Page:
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Engaged and Demonstrative Fatherhood

September 4, 2018

 

The more I look into fatherhood, the more I am passionate about it. The research is undeniable: an engaged and demonstrative father is pivotal for the healthy growth of a person. Moreover, the way I father will leave an imprint on my child's perception of the character of God! Now I know that I am not perfect, and that I make mistakes along the way. But of importance is that I keep learning along the way.

 

And I'm not even a biological dad yet! Even so, God has got me on a journey of being a father-figure. So even though I'm simply another man on his journey, I hope the following tips on being an engaged and demonstrative dad will spark of ideas for your journey.

 

1. Get some basic understanding of the development of a person.

Don't need to be too in-depth, but understanding things like what a teenager tends to go through and why they seem more distant can be helpful. Finding articles or books about what a person needs during different stages of life can help you set your expectations and provide the care and love they need in that moment.

 

More recently, technology is bringing about change at a much more rapid rate. Parenting styles that might have worked when you were a child could be ineffective in today's world. Trying to understand the current culture and how your child is influenced by it can be helpful.

 

2. Seek to understand first, every time.

Especially as your child gets older, they want to be understood. Being understood is important because it says, "Your perspective is valuable and deserving to be heard."

 

I was at a cafe a while ago, and one of the owners was serving what seemed to be her father and his friend. They were talking about how the business was going, and this friend potentially had some experience in running a small business. So he asked how she was marketing her new cafe. She said "Through Facebook." His answer was classic. He said, "You don't have 'face' and you're using Facebook?", demonstrating that his opinion was more important that hers. She laughed politely but you could see she wanted out of that conversation.

 

We cannot engage if we are more concerned with fixing things or getting our opinion out. Whenever I have put understanding first, there is nearly always something new I learn about the person, which helps me to love them more. Honestly, I struggle with this one the most. It doesn't feel natural for me to sit, listen and not offer an opinion all the time! But if I want to engage better, it is necessary.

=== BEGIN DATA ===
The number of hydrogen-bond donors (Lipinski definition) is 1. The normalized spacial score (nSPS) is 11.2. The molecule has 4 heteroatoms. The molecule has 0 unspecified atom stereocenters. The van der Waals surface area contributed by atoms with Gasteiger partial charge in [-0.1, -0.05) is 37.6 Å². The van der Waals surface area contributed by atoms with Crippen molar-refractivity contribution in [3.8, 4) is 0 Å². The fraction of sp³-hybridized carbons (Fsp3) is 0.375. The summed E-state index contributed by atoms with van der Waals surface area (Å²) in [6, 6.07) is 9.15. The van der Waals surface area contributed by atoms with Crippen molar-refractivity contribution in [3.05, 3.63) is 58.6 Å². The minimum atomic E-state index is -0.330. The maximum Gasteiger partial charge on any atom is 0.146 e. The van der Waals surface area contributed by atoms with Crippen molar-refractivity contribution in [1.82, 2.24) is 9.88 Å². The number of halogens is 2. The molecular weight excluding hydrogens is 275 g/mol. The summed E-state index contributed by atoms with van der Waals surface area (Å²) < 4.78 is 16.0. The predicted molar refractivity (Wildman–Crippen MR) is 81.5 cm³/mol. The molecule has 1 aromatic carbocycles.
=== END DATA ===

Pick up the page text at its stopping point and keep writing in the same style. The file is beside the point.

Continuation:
3. Watch how you treat the people around you.

Your behaviour speaks volumes about your values. These values are often what your children recognise. For example, men, how you treat your wife will speak volumes of how women are meant to be treated as wives. This has serious connotations for your children's future relationships, both boys and girls. Boys learn how to respect a woman through your actions. Girls learn their value from how your treat your wife. Being a demonstrative dad means being aware of what you are demonstrating through your actions.

 

4. Never assume that the value you place on your child is known. Demonstrate it.

Demonstrate your love in as many ways as possible. Learn the 5 love languages and use them.

 

A while ago a fellow pastor put up a picture of him having a date with his daughters. He wrote, "How I date my daughters will determine what type of men they will marry! No need for a shotgun if I just be a good dad and love them in such a way that their standard of a man and how they should be treated is high." This is not just a cool thought. It is backed by science. A father's involvement impacts the relationships and sexual promiscuity of a daughter. Why? Because if a daughter does not understand her worth while growing up, she will settle for something less. She won't be able to differentiate between true, sacrificial love and the love our world often puts on offer; a love that isn't really love because it is about taking rather than giving.

 

(Note: we use the term "dating" here as spending quality time alone with your daughter. There is no romantic connotation here. Use whichever works for your context, as long as it is clear.)

 

Communicating with your children is going to take a bit of work. It isn't always comfortable, but it is necessary. I've written about communicating love to daughters already. For sons, take the conversation beyond sport or games, or whatever you're comfortable with. Talk to them about their values and morals. As I mentioned in my Father's Day message, King David failed to have those crucial conversations with his sons. Talk to them about who they can be and how they can get there. I find boys thrive on this kind of affirmation.

 

Dads, you are meant to be the safest place in the world for your child to learn that they are loved and significant despite making mistakes, despite failing from time to time. Never give them the perspective that they have to earn love. God never demanded that from us. Let us not demand it from our children. You also play a massive part in developing their moral compass and empathy. It's time to engage and be demonstrative! 

 

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